Long exposure photography opens up doors for maximizing your creativity. When using this technique, you basically leave the shutter open for a bit longer allowing the camera to record movement in the scene. The resulting images stand out because they show things that human eyes don’t see. In this video by B&H, you’ll learn a handful of techniques that will raise your long exposure photography game:
1. Silky Smooth Water
By capturing the motion of the water, you can make the water to appear silky smooth or cloud-like. You can do this by simply slowing down the shutter speed to about 1/10 second or slower. However, make sure that the subjects stay very still during the process.
2. Light Streaks with Camera Movement
Camera Twist Technique
This technique involves twisting the camera while taking images to create light streaks. To use this technique, set a slower shutter speed, such as 1/8 second, and shoot with flash. And after you press the shutter release button, twist the camera around. While the flash will freeze the subject, light sources in the frame will appear as streaks.
Whip Pan Technique
You will need a background with lots of tiny and distant light sources to use this technique. With your camera placed on a tripod, take an image of your subject using a slow shutter speed with flash. Then, pan the camera left and right. This will cause the light sources in the back to appear as trails.
3. Light Streaks with Moving Lights
In this technique, you will need to have moving light sources instead of moving the camera. You can use sparklers, string lights, or even passing cars as moving light sources. Slow down the shutter speed to 1/10 second or slower, and freeze the subject with flash. The moving light source will do the rest.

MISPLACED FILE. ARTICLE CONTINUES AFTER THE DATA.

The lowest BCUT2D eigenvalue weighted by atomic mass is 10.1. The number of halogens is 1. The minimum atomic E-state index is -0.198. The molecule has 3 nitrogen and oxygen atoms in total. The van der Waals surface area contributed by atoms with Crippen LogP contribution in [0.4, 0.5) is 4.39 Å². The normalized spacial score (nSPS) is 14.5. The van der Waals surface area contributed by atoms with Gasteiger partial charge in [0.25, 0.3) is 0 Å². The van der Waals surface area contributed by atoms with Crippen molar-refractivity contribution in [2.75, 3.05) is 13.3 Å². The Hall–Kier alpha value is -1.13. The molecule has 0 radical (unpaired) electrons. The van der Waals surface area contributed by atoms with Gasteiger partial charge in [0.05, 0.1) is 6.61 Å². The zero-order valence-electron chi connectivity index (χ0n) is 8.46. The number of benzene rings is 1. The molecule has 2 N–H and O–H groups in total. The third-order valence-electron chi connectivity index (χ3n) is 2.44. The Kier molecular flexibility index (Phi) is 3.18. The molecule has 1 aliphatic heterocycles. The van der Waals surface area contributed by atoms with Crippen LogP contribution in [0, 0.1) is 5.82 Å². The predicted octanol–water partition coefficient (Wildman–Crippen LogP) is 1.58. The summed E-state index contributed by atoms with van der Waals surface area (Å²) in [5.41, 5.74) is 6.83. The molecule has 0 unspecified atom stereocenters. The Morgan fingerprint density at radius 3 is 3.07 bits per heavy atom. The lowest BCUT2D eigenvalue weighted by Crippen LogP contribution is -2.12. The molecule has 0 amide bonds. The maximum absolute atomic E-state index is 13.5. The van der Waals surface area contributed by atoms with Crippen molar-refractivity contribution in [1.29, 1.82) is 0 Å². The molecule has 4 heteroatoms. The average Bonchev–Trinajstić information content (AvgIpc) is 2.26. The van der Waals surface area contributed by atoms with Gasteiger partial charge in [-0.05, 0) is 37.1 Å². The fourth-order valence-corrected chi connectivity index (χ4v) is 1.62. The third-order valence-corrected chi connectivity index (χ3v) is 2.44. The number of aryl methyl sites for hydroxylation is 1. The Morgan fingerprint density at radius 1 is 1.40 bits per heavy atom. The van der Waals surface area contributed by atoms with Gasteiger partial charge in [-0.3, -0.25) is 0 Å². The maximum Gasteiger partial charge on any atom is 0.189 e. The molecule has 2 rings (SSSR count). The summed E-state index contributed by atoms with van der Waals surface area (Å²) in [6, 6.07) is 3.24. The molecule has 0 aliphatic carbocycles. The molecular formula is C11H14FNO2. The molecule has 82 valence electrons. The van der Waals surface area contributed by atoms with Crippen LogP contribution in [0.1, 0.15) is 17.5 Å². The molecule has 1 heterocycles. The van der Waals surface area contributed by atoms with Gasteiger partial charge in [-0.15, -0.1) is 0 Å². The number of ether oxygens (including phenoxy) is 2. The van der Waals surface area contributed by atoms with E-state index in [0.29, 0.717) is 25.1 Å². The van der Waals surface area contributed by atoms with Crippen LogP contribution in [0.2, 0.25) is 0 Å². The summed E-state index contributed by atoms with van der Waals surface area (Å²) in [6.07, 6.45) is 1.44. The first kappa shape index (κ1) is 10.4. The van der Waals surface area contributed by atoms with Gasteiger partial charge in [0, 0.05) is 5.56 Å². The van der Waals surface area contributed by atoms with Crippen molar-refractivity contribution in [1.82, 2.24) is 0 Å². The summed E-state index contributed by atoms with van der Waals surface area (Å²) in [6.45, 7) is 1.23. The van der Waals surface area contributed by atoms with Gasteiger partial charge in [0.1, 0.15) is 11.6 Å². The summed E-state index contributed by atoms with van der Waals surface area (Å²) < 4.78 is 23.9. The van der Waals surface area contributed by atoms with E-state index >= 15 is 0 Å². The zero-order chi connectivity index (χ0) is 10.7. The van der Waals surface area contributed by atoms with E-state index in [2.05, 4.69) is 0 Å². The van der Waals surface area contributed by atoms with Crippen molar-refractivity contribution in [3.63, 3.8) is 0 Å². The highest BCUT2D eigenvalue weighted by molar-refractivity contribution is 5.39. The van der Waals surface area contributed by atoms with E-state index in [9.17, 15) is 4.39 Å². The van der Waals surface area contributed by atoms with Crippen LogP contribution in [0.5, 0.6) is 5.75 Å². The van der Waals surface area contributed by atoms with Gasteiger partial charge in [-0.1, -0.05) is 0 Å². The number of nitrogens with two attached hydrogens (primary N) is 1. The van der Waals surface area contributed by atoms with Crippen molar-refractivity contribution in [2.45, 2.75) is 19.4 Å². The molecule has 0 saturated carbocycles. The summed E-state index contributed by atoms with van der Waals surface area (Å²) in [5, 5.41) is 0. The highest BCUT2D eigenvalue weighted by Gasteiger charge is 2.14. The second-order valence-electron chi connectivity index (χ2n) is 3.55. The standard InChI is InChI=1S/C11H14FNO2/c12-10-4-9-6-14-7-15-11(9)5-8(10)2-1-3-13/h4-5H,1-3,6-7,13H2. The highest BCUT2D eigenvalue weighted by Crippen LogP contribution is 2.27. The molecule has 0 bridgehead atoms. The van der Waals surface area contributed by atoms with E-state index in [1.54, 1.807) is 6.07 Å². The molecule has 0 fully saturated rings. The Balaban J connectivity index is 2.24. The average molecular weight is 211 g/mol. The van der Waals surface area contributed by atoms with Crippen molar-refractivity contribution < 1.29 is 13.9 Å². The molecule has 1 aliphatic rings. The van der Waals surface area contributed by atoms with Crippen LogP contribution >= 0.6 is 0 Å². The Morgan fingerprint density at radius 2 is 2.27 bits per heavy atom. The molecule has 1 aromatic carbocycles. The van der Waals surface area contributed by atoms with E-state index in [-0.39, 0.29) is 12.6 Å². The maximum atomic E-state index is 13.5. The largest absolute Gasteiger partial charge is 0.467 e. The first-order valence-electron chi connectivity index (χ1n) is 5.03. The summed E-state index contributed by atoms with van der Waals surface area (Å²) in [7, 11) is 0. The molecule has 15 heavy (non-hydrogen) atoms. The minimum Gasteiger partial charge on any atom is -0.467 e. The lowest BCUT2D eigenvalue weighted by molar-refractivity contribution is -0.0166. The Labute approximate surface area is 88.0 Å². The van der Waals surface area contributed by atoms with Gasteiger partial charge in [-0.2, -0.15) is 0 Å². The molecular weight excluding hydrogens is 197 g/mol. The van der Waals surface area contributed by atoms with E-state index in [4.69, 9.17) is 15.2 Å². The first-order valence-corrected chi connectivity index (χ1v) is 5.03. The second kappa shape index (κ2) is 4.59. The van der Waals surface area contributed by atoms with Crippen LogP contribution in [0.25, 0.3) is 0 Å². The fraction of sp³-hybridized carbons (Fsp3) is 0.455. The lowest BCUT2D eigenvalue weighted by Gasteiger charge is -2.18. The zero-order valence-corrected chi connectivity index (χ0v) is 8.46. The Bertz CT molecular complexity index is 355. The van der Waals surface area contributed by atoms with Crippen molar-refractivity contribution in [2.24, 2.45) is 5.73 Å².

4. Subjects Under the Milky Way
Set your camera up on a tripod and choose your camera settings based on the lighting conditions. Here is what Shivani recommends as a rough starting point:
- zoom lens: ISO 6400, f/2.8, 15 seconds
- prime lens: ISO 3200, f/1.4, 8 seconds
Use a flash to freeze the subject, but since it is a very long exposure, ask them to remain as still as possible.
5. Subject Isolation with Motion Blur
With this technique, you can give a sense of freezing time. Here’s how you can achieve this effect:
- With your camera on a tripod, take a plate shot of your subject using a faster shutter speed.
- Depending on the ambient light available, slow down the shutter speed to 1/10 second or slower.
- Have some people walking in and out of the frame and take multiple shots using the slower shutter speed setting.
- Lastly, create a composite using the images and the plate shot.
What other creative long exposure photography techniques do you have in your arsenal? We’d love to hear from you.
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